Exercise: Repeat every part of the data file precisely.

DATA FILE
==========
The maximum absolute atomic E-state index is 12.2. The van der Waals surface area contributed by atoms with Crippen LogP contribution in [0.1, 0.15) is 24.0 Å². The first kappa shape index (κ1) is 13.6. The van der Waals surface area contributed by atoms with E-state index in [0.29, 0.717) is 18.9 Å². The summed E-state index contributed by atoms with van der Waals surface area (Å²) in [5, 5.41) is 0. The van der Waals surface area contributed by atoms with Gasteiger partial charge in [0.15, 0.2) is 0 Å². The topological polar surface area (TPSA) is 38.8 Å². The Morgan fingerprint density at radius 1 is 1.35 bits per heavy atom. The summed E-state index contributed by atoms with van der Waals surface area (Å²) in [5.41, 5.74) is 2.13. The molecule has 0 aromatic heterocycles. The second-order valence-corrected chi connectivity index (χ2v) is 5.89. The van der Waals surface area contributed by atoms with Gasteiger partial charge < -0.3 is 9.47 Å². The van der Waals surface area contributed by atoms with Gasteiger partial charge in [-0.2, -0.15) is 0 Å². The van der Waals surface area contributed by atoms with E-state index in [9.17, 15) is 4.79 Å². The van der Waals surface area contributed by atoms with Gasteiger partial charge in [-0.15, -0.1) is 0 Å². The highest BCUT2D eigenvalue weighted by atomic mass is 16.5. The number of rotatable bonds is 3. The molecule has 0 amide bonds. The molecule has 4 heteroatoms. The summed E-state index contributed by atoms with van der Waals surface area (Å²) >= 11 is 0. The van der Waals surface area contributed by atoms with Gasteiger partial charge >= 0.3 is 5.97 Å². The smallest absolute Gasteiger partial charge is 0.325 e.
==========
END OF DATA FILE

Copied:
The maximum absolute atomic E-state index is 12.2. The van der Waals surface area contributed by atoms with Crippen LogP contribution in [0.1, 0.15) is 24.0 Å². The first kappa shape index (κ1) is 13.6. The van der Waals surface area contributed by atoms with E-state index in [0.29, 0.717) is 18.9 Å². The summed E-state index contributed by atoms with van der Waals surface area (Å²) in [5, 5.41) is 0. The van der Waals surface area contributed by atoms with Gasteiger partial charge in [0.15, 0.2) is 0 Å². The topological polar surface area (TPSA) is 38.8 Å². The Morgan fingerprint density at radius 1 is 1.35 bits per heavy atom. The summed E-state index contributed by atoms with van der Waals surface area (Å²) in [5.41, 5.74) is 2.13. The molecule has 0 aromatic heterocycles. The second-order valence-corrected chi connectivity index (χ2v) is 5.89. The van der Waals surface area contributed by atoms with Gasteiger partial charge < -0.3 is 9.47 Å². The van der Waals surface area contributed by atoms with Gasteiger partial charge in [-0.2, -0.15) is 0 Å². The van der Waals surface area contributed by atoms with E-state index in [9.17, 15) is 4.79 Å². The van der Waals surface area contributed by atoms with Gasteiger partial charge in [-0.15, -0.1) is 0 Å². The highest BCUT2D eigenvalue weighted by atomic mass is 16.5. The number of rotatable bonds is 3. The molecule has 0 amide bonds. The molecule has 4 heteroatoms. The summed E-state index contributed by atoms with van der Waals surface area (Å²) >= 11 is 0. The van der Waals surface area contributed by atoms with Gasteiger partial charge >= 0.3 is 5.97 Å². The smallest absolute Gasteiger partial charge is 0.325 e.